David Cameron flies out for talks with Obama

David Cameron flies out for talks with Obama
# 20 July 2010 00:37 (UTC +04:00)
Baku – APA. David Cameron will travel to Washington tonight to present a robust defence of BP in response to American anger over the oil giant’s possible role in the release of the Lockerbie bomber, APA reports quoting “Telegraph”.
The Prime Minister will assure President Barack Obama and senior US politicians that the company was not involved in the release of Abdelbaset al-Megrahi last year.
He will blame the terrorist’s release on the SNP-led Scottish government and reiterate his dismay at the decision, which was made on compassionate grounds because doctors believed Megrahi would die of cancer within three months. It has since been disclosed that he may live for up to 10 years.
A spokesman for Mr Cameron said: “The Prime Minister’s view is that the decision to release Megrahi was wrong and he deeply regrets the pain that his release has caused. However, it was a decision for the Scottish Executive alone.
“On the issue of links between BP and the release of Megrahi, the Foreign Secretary has made very clear that there is no evidence to support these claims.”
The row over the release of the only man convicted of blowing up Pan Am flight 103 in December, 1988 will cast a shadow over Mr Cameron’s first trip to Washington as Prime Minister.
He was hoping to use the three-day visit to develop his personal relationship with Mr Obama, after a promising meeting at the G20 meeting in Toronto last month.
The two leaders will have a private meeting in the Oval Office tomorrow morning.
Following sharp cuts to the public sector, Mr Cameron is thought to have ordered an “austerity visit” — flying on a normal scheduled airline to reduce costs. The transatlantic row over BP has dogged diplomatic relations since April, when an explosion on its Deepwater Horizon rig caused a massive oil leak in the Gulf of Mexico.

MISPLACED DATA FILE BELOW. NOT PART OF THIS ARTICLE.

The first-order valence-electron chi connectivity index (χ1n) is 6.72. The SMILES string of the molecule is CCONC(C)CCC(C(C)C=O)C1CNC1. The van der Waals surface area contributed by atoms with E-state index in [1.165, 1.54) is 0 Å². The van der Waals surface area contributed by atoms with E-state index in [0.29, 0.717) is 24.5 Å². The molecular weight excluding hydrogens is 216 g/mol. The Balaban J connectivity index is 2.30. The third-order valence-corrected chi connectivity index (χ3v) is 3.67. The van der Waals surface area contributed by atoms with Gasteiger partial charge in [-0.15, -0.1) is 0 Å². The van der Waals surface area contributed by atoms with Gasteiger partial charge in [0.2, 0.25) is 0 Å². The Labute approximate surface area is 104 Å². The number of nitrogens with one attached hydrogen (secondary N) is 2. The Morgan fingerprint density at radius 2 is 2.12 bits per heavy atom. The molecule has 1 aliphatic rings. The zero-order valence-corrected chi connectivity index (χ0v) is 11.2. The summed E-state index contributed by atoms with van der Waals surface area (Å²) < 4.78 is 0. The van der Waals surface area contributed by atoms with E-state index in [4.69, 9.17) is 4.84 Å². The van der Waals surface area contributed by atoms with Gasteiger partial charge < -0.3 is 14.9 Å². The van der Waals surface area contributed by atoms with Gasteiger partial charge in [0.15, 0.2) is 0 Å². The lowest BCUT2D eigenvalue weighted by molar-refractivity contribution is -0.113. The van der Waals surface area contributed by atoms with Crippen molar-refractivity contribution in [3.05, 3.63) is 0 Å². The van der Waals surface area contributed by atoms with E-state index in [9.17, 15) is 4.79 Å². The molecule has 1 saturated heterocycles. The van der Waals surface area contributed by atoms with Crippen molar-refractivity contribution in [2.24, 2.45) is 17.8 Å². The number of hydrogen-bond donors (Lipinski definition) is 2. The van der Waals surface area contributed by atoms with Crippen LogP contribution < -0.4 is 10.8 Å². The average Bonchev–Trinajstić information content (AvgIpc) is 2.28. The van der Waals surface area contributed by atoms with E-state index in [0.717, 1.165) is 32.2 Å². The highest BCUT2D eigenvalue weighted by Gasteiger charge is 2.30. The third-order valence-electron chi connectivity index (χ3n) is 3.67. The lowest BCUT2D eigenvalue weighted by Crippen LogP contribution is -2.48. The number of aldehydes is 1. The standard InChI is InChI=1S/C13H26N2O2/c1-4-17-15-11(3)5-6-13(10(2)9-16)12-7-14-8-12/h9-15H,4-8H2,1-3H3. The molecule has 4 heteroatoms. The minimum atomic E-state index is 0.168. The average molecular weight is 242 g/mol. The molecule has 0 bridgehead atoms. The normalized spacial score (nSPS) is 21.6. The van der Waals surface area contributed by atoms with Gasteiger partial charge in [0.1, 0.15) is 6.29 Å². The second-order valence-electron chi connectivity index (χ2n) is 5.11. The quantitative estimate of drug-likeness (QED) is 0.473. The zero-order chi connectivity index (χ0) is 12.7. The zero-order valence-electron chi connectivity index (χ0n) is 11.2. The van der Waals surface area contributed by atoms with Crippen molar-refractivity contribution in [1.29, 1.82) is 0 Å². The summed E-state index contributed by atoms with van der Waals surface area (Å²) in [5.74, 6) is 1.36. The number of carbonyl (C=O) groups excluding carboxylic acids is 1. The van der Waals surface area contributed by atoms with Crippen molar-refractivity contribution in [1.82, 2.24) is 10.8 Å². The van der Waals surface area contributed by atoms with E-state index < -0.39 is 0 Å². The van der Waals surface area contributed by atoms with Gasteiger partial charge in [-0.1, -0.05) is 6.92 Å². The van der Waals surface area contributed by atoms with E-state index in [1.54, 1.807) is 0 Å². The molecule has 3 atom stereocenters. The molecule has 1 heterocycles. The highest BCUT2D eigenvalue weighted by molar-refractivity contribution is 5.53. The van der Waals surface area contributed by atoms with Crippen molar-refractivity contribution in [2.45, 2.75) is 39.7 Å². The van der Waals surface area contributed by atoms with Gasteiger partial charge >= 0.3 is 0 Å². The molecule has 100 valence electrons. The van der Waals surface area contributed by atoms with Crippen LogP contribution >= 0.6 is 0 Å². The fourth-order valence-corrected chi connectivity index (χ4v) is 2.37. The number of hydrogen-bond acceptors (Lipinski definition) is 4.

The oil giant has become a pariah in America and the announcement last week that the leak had been finally capped has done little to improve its standing. US senators have turned their focus to BP’s possible role in the release of Megrahi last year.
BP has admitted lobbying the Government to sign a prisoner transfer agreement with Libya, which paved the way for the release of the terrorist.
Saif al-Islam al-Gaddafi, the son of Libyan dictator Col Muammar Gaddafi, has previously admitted that for Libya the only prisoner that mattered was Megrahi.
The US Senate is to hold a hearing on BP’s role in the scandal next week and will summon senior executives from the company and British government officials.
Mr Cameron faces striking a difficult balance between restating his opposition to the decision to release Megrahi and protecting the reputations of BP and Britain from a further battering.
Sir Nigel Sheinwald, the British ambassador to Washington, and William Hague, the Foreign Secretary, have already been forced to issue statements stressing that there was no link between the prisoner’s release and BP winning lucrative oil concessions.
Mr Cameron will make his case during a series of meetings with senators and other members of Congress tomorrow after his meeting with the President.
However, it is understood that Downing Street will resist giving the Senate access to internal documents and officials involved in the decision.